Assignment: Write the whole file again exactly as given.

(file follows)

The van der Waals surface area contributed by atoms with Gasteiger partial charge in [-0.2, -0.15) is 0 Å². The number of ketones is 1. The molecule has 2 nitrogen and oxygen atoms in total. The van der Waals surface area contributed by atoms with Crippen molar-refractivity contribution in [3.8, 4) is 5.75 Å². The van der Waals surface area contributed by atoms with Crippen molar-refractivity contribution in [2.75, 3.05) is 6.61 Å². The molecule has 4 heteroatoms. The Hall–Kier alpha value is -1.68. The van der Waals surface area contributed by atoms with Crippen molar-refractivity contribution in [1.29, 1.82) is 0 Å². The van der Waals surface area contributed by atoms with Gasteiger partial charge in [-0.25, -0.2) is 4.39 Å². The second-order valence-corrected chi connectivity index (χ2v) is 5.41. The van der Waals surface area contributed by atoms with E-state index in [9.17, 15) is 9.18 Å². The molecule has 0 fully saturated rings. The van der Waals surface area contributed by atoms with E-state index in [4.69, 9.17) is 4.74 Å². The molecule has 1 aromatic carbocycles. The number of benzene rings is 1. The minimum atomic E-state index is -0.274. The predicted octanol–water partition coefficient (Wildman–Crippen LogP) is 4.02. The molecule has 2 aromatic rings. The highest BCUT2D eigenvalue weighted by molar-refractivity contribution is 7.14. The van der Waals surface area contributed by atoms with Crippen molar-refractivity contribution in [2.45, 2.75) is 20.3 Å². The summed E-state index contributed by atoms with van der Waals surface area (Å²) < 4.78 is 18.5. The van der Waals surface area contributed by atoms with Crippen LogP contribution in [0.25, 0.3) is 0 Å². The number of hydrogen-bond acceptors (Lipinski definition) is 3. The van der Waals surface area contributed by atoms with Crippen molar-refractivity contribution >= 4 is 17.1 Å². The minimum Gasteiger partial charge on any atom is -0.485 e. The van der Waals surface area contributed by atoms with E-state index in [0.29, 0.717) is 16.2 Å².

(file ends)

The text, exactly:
The van der Waals surface area contributed by atoms with Gasteiger partial charge in [-0.2, -0.15) is 0 Å². The number of ketones is 1. The molecule has 2 nitrogen and oxygen atoms in total. The van der Waals surface area contributed by atoms with Crippen molar-refractivity contribution in [3.8, 4) is 5.75 Å². The van der Waals surface area contributed by atoms with Crippen molar-refractivity contribution in [2.75, 3.05) is 6.61 Å². The molecule has 4 heteroatoms. The Hall–Kier alpha value is -1.68. The van der Waals surface area contributed by atoms with Crippen molar-refractivity contribution in [1.29, 1.82) is 0 Å². The van der Waals surface area contributed by atoms with Gasteiger partial charge in [-0.25, -0.2) is 4.39 Å². The second-order valence-corrected chi connectivity index (χ2v) is 5.41. The van der Waals surface area contributed by atoms with E-state index in [9.17, 15) is 9.18 Å². The molecule has 0 fully saturated rings. The van der Waals surface area contributed by atoms with E-state index in [4.69, 9.17) is 4.74 Å². The molecule has 1 aromatic carbocycles. The number of benzene rings is 1. The minimum atomic E-state index is -0.274. The predicted octanol–water partition coefficient (Wildman–Crippen LogP) is 4.02. The molecule has 2 aromatic rings. The highest BCUT2D eigenvalue weighted by molar-refractivity contribution is 7.14. The van der Waals surface area contributed by atoms with Crippen molar-refractivity contribution in [2.45, 2.75) is 20.3 Å². The summed E-state index contributed by atoms with van der Waals surface area (Å²) < 4.78 is 18.5. The van der Waals surface area contributed by atoms with Crippen LogP contribution in [0.25, 0.3) is 0 Å². The number of hydrogen-bond acceptors (Lipinski definition) is 3. The van der Waals surface area contributed by atoms with Crippen molar-refractivity contribution >= 4 is 17.1 Å². The minimum Gasteiger partial charge on any atom is -0.485 e. The van der Waals surface area contributed by atoms with E-state index in [0.29, 0.717) is 16.2 Å².